I've been wondering what Hector thinks of my call for ending the Philosophy of Religion, since I'm basing it on his call to end biblical studies. So I asked him. He has not followed the discussion that much but enough to say this (per email):
My proposal is "to end biblical studies as we know it" (The End of Biblical Studies, p. 15),which means in its current religionist and apologetic orientation. So I am for ending the philosophy of religion if its only mission is to defend religion and theism. So, akin to my vision of the end of biblical studies, I would say that the only mission of the philosophy of religion is to end the philosophy of religion as we know it.He also provided a progress report so far on his call to end biblical studies:
A. Five Inquisitive Minds podcasts, which are sympathetic to secularism, were devoted to The End of Biblical Studies by André Gagné, a biblical scholar at the secular Concordia University in Canada.This is all good news! It's an uphill battle, I know.
B. The Society of Biblical Literature approved the Metacriticism of Biblical Scholarship unit, which I helped to found based on ideas enunciated in The End of Biblical Studies. The SBL, the largest professional association of biblical scholars, has become more open to secular viewpoints.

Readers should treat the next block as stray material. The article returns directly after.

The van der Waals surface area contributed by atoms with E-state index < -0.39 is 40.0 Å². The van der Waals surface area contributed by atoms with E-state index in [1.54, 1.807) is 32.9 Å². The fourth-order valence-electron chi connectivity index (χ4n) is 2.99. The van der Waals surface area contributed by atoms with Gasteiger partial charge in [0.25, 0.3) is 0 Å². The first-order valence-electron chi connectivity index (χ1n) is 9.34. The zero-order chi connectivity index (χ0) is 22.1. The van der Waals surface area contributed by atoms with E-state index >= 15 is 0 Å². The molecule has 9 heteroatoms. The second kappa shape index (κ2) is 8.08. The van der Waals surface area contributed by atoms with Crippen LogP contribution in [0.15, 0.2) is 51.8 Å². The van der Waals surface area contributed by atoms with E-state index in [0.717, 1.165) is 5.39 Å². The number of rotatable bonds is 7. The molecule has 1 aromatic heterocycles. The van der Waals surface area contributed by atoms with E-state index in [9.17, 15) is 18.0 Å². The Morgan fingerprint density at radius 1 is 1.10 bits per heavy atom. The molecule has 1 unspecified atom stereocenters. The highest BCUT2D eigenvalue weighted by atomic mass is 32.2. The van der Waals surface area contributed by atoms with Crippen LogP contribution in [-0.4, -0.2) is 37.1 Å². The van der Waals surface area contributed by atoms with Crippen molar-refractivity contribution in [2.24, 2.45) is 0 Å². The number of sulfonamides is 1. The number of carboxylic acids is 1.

C. I've been asked to be a speaker in a highlight panel on borders and immigration at the Society of Biblical Literature Annual Meeting in San Diego in November. This invitation came despite the fact that I had criticized the SBL heavily for its religionism.
D. Sheffield Phoenix Press, one of the most respected presses in biblical studies and one managed by some scholars sympathetic to secularism, published my last book, Slavery, Abolitionism, and the Ethics of Biblical Scholarship(2011) and plans to publish my next book, The Bad Jesus. Sheffield Phoenix also published Richard Carrier's On the Historicity of Jesus: Why We Might Have Reason for Doubt(2014).